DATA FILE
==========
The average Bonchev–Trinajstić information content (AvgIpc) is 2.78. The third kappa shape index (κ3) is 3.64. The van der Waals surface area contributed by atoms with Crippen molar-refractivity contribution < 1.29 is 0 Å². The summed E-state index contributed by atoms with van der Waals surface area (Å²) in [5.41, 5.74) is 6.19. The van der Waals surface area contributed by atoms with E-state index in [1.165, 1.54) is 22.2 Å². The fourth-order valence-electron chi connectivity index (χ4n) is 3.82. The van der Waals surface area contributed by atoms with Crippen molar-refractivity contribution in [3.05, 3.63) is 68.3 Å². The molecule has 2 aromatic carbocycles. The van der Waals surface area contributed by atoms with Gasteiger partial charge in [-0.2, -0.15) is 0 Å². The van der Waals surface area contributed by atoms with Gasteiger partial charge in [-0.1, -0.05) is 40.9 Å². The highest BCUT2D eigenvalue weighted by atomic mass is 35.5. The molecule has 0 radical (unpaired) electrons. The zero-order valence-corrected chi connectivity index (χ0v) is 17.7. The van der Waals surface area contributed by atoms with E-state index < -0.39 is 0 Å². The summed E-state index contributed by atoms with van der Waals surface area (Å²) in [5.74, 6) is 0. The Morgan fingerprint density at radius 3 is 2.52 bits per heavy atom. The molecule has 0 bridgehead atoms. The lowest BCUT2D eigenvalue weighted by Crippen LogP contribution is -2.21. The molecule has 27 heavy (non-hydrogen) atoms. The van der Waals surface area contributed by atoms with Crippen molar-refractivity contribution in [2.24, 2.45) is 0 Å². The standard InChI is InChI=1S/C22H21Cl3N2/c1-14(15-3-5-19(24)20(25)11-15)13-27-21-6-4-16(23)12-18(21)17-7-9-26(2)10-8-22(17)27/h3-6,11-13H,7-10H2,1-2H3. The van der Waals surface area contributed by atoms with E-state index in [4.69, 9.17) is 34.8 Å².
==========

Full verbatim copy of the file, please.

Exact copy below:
The average Bonchev–Trinajstić information content (AvgIpc) is 2.78. The third kappa shape index (κ3) is 3.64. The van der Waals surface area contributed by atoms with Crippen molar-refractivity contribution < 1.29 is 0 Å². The summed E-state index contributed by atoms with van der Waals surface area (Å²) in [5.41, 5.74) is 6.19. The van der Waals surface area contributed by atoms with E-state index in [1.165, 1.54) is 22.2 Å². The fourth-order valence-electron chi connectivity index (χ4n) is 3.82. The van der Waals surface area contributed by atoms with Crippen molar-refractivity contribution in [3.05, 3.63) is 68.3 Å². The molecule has 2 aromatic carbocycles. The van der Waals surface area contributed by atoms with Gasteiger partial charge in [-0.2, -0.15) is 0 Å². The van der Waals surface area contributed by atoms with Gasteiger partial charge in [-0.1, -0.05) is 40.9 Å². The highest BCUT2D eigenvalue weighted by atomic mass is 35.5. The molecule has 0 radical (unpaired) electrons. The zero-order valence-corrected chi connectivity index (χ0v) is 17.7. The van der Waals surface area contributed by atoms with E-state index < -0.39 is 0 Å². The summed E-state index contributed by atoms with van der Waals surface area (Å²) in [5.74, 6) is 0. The Morgan fingerprint density at radius 3 is 2.52 bits per heavy atom. The molecule has 0 bridgehead atoms. The lowest BCUT2D eigenvalue weighted by Crippen LogP contribution is -2.21. The molecule has 27 heavy (non-hydrogen) atoms. The van der Waals surface area contributed by atoms with Crippen molar-refractivity contribution in [2.24, 2.45) is 0 Å². The standard InChI is InChI=1S/C22H21Cl3N2/c1-14(15-3-5-19(24)20(25)11-15)13-27-21-6-4-16(23)12-18(21)17-7-9-26(2)10-8-22(17)27/h3-6,11-13H,7-10H2,1-2H3. The van der Waals surface area contributed by atoms with E-state index in [4.69, 9.17) is 34.8 Å².